I still want to win, but I don't think we are going to be miles better than the other teams. I think C9 is looking really strong right now, but obviously, it's important that we win. We want to keep up our tradition of winning, but I think it's going to be tough this time around.

 

 

Has there anything you've been able to do given your understanding of Broxah's position to help him acclimate? Mid/Jungle synergy is more important than ever before in terms of roaming plays, and I can't imagine it was easy to rebuild your bootcamp chemistry right away.

 

I hope Broxah doesn't feel any sort of pressure and kind of just goes with the flow. Some kinds of pressure can be good, I guess, but we've been playing a lot together lately and there has been some slight rebuilding to our previous synergy. The main reason we brought Broxah on was because we saw how dominant teams with strong mid/jungle synergy were at the 2019 World Championship.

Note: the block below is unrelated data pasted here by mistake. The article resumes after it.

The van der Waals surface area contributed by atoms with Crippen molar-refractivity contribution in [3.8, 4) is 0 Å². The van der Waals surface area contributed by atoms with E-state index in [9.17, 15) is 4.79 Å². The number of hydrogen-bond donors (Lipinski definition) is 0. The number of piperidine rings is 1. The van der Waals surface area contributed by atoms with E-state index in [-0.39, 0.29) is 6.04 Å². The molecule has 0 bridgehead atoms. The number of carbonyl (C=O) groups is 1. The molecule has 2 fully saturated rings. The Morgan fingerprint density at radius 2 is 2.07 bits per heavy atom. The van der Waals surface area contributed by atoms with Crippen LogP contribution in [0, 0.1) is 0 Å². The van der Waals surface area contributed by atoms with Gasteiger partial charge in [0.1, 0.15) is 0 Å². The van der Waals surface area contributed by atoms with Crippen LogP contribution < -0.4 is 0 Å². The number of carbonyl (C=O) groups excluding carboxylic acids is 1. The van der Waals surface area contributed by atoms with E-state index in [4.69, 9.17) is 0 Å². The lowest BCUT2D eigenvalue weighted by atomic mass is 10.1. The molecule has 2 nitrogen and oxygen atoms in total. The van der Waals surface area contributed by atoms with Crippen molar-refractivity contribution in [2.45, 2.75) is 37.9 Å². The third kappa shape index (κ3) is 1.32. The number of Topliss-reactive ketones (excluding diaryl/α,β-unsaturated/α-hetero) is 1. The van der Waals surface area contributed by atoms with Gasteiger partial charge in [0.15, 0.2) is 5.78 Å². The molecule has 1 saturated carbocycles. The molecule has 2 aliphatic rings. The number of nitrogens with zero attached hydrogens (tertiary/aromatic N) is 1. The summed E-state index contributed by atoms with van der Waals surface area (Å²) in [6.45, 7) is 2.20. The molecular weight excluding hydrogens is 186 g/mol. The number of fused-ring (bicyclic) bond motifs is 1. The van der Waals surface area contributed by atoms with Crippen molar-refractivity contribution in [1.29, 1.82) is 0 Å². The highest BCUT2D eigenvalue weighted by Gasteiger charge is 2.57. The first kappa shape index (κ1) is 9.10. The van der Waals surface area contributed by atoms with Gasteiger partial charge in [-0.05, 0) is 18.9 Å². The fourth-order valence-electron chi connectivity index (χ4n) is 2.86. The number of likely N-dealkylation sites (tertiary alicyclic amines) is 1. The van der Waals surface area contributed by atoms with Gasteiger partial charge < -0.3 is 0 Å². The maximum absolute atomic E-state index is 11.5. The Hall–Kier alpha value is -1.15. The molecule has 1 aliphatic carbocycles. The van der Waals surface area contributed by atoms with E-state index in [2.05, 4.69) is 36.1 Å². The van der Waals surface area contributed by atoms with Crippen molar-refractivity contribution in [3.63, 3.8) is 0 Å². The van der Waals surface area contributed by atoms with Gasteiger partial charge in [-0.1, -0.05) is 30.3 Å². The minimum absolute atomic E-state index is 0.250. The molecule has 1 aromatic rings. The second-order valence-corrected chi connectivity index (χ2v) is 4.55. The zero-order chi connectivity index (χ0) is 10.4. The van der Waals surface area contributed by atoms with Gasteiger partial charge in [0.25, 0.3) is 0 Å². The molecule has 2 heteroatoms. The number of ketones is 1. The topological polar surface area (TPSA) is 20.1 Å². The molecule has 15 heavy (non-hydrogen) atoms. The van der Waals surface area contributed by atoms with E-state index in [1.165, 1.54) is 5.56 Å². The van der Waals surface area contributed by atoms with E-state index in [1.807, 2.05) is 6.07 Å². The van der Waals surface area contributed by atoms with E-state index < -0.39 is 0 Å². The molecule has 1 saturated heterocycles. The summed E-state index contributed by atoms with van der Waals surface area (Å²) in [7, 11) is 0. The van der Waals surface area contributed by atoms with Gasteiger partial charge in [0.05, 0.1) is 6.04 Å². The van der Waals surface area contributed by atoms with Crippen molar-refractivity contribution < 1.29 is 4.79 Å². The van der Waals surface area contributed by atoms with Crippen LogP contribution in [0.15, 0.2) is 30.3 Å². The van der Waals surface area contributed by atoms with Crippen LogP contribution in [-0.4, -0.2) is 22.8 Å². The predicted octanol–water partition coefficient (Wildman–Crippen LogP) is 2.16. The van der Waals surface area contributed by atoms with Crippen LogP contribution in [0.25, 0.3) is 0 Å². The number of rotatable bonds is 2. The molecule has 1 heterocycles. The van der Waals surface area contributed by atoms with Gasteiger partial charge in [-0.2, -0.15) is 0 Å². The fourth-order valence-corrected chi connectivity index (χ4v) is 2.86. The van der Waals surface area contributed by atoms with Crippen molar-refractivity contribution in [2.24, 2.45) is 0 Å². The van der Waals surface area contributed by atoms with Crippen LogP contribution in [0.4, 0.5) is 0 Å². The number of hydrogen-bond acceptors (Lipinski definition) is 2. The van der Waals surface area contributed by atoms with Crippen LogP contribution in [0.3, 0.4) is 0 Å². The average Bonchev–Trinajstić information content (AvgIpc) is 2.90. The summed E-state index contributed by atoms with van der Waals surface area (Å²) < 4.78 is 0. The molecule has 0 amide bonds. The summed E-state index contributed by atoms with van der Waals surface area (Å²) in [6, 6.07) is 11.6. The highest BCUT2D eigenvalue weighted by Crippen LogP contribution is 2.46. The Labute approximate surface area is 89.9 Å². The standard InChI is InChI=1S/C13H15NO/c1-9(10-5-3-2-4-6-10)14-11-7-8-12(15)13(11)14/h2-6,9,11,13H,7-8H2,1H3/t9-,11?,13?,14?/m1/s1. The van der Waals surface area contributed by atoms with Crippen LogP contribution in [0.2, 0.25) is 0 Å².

With Xmithie, we did not really play mid/jungle at all, and the reason we wanted Broxah to come into the team was to put an increased priority on that. That's something we are working on, because like I said, Worlds was all about mid/jungle, so it's super important that we get that synergy going.

 

When we spoke to Broxah, he said he did not feel pressure because his last season with Fnatic started out with a 1-5 record, so hopefully, he'll be able to weather the storm with you guys just fine as you turn things around. Thanks for the interview, Jensen, I appreciate your time and all of your insights into the team. Is there anything you want to say to your fans?

 

Thank you guys for supporting us. Hopefully, we can keep improving, and hopefully, I'll see you guys in Texas.